The Cleveland Browns and GM Andrew Berry have been sorta quiet in this year’s free agency period. This time last year, the Browns had inked RT Jack Conklin, Pro Bowl tight end Austin Hooper, MLB B.J. Goodson and made a trade for FB Andy Janovich all on the first day of free agency. Four days later came the signings of QB Case Keenum, KR JoJo Natson and CB Donovan Olumba followed by DT Andrew Billings and C Evan Brown.
And before it was over a dozen new players found the City of Cleveland their new home in a span of 24 days.
One of the position areas that needed some infusion of veteran talent after this year’s playoff run of 2020 was the secondary. At cornerback, Denzel Ward and Greedy Williams are expected to man the outside areas while veteran Terrance Mitchell has since signed with Houston. Perhaps another veteran signing is in the works or another young guy will be drafted.
At the safety position, there are quite a few questions that maybe had answers - and then again - maybe didn’t.
Ronnie Harrison has proven to be an exceptional deep cover guy at the strong safety position who is a terrific tackler. At free safety, that is where things were a bit fuzzy.
Sheldrick Redwine was the only holdover at that spot. Last year, the Browns drafted Grant Delpit out of LSU in the second-round. Berry then signed Andrew Sendejo and Karl Joseph as veteran presence until Delpit was ready to slide into a safety position. Except, Delpit became injured with a ruptured Achilles just a week into training camp and found the IR his resting spot after surgery for his entire rookie season.
And now, supposedly Delpit is ready to compete for a starting position – even though this year will basically become his rookie season all over again. The grueling rehab process is over with. There will be some clarity as to what type of player he actually is despite his high draft status.
It has been clarified that Cleveland is just pieces away from becoming one of the better teams in the AFC. And the lack of quality defensive players is mentioned as what this club needs to accomplish during this off-season. Right out of the gate, Berry signs John Johnson as the newest Brown.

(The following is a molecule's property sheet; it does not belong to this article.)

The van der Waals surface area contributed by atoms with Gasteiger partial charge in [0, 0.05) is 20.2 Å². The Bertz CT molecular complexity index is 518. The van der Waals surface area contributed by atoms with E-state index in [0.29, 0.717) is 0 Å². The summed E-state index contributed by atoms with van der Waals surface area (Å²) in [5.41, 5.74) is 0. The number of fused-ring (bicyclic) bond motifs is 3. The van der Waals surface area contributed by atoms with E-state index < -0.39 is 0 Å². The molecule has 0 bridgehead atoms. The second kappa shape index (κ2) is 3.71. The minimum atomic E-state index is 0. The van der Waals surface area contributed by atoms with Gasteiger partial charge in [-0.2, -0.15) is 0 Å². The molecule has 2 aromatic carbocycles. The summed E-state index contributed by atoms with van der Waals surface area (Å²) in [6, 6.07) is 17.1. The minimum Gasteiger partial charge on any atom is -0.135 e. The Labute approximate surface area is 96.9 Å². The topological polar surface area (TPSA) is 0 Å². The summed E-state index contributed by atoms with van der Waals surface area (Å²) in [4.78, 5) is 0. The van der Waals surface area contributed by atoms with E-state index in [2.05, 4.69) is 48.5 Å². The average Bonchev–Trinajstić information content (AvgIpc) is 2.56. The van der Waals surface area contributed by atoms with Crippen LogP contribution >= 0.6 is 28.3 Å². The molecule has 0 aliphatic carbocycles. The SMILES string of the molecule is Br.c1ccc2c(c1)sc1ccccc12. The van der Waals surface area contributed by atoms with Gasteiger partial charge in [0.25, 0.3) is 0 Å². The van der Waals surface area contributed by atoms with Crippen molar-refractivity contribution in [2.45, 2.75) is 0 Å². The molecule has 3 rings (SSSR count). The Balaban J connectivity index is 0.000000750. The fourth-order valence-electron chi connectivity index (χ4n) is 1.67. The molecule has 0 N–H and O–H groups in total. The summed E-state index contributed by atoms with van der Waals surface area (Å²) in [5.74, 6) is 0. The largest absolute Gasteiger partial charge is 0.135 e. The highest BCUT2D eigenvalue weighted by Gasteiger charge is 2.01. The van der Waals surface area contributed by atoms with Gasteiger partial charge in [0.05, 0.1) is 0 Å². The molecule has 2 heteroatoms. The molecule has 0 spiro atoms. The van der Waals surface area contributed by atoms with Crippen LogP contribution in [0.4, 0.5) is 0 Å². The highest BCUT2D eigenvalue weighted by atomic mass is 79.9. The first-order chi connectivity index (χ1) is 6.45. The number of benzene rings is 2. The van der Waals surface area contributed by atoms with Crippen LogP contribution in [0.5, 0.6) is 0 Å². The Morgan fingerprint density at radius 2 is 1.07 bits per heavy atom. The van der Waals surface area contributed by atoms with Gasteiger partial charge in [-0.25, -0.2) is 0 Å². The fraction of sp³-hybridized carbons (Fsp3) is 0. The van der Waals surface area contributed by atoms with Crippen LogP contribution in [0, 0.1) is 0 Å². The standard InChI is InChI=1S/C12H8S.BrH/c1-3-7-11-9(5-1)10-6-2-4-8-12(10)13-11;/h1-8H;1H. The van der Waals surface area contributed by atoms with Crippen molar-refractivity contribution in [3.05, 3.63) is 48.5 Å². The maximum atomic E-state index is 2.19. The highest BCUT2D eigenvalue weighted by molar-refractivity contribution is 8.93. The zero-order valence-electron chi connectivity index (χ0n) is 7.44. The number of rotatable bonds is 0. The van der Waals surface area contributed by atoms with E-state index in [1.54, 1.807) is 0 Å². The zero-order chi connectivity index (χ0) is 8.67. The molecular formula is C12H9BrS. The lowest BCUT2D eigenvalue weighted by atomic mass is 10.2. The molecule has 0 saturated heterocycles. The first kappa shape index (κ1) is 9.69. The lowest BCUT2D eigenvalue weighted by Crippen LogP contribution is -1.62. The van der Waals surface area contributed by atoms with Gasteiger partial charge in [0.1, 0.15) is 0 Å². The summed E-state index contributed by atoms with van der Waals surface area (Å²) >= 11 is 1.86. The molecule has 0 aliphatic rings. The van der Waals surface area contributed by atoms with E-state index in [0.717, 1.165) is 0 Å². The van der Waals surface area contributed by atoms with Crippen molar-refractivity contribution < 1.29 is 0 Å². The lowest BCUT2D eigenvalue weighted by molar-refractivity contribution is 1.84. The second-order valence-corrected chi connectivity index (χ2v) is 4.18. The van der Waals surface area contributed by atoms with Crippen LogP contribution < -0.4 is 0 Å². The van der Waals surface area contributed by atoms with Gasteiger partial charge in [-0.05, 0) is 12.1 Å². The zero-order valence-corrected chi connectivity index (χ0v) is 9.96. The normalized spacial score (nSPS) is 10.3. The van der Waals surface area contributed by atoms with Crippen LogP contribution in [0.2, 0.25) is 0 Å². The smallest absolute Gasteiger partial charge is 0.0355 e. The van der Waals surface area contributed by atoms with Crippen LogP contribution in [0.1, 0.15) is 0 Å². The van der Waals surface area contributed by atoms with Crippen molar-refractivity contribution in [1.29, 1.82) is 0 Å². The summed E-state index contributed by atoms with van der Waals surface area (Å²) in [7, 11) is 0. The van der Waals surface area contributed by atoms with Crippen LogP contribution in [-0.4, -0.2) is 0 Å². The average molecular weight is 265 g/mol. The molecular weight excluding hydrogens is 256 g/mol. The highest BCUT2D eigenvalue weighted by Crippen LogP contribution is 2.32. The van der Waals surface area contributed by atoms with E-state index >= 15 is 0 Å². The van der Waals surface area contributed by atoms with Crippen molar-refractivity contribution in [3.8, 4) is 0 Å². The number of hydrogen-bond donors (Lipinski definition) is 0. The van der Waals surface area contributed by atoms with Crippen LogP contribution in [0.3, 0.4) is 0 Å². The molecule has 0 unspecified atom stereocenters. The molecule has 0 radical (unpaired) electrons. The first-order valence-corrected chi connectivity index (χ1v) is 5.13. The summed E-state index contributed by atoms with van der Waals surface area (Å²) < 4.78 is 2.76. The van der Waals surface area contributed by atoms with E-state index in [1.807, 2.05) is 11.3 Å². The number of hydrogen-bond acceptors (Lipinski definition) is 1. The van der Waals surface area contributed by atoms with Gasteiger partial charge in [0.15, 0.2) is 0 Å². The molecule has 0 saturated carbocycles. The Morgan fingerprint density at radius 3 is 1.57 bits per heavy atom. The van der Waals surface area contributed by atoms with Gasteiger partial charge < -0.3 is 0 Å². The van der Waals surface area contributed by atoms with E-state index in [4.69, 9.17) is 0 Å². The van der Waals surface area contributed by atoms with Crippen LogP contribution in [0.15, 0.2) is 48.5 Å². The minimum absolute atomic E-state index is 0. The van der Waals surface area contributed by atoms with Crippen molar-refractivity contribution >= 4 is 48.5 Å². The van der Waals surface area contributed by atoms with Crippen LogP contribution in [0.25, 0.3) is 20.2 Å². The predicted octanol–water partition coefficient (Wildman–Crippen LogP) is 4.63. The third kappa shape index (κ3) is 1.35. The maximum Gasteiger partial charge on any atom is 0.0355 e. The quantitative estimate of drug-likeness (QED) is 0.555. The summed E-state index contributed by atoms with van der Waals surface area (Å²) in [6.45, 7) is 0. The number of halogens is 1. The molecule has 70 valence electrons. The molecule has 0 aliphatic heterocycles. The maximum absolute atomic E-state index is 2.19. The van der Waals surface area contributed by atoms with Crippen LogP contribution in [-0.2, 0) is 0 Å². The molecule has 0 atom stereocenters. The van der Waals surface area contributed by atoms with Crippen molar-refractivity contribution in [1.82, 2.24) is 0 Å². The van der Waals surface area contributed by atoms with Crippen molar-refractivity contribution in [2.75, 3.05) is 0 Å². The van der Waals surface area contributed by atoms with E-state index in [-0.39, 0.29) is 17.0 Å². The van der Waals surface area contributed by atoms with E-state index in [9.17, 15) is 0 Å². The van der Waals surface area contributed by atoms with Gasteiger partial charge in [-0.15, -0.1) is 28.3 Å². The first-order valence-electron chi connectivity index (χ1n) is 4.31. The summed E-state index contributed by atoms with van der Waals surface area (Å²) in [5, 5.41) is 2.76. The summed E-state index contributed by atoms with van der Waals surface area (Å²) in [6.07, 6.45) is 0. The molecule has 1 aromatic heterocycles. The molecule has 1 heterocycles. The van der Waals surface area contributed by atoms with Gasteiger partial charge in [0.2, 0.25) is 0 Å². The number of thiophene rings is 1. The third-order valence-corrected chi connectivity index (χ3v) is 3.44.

It became clear the switch had flipped
John Johnson is actually John Johnson, III. He was just a skinny kid growing up in Hyattsville, Maryland, but loved sports especially basketball. He made the varsity hoops team at Northwestern High School as a sophomore and became their starting point guard.
Shortly after football season ended in his junior year and into the current basketball season, one day out of the blue Johnson abruptly quit the basketball squad and announced he was devoting his time and energy to his other love – football.
He then could be found most days in the weight room; and after a while bulked up 15 pounds to coincide with his growth spurt. From there, he had a determination to succeed on the football field as a three-way player at receiver, safety and kick returner. He learned to make sacrifices and work hard for the payout.
“John is the most fiery, competitive, driven young man that I have coached,” said Steve Rapp, who coached Johnson at Northwestern High. “He played everything except the D-Line and the O-Line. He would go, ‘Alright, well I could throw the ball farther than you. Well, I’m faster than you. I can hit harder. I can cover better. You need me to do that, coach? No problem. I got it. He just - he’s got the dog in him. He’s got the dog.”
Johnson stopped playing basketball because he decided that he was going to just train his whole junior year, lift weights, get bigger, get stronger and hopefully get faster.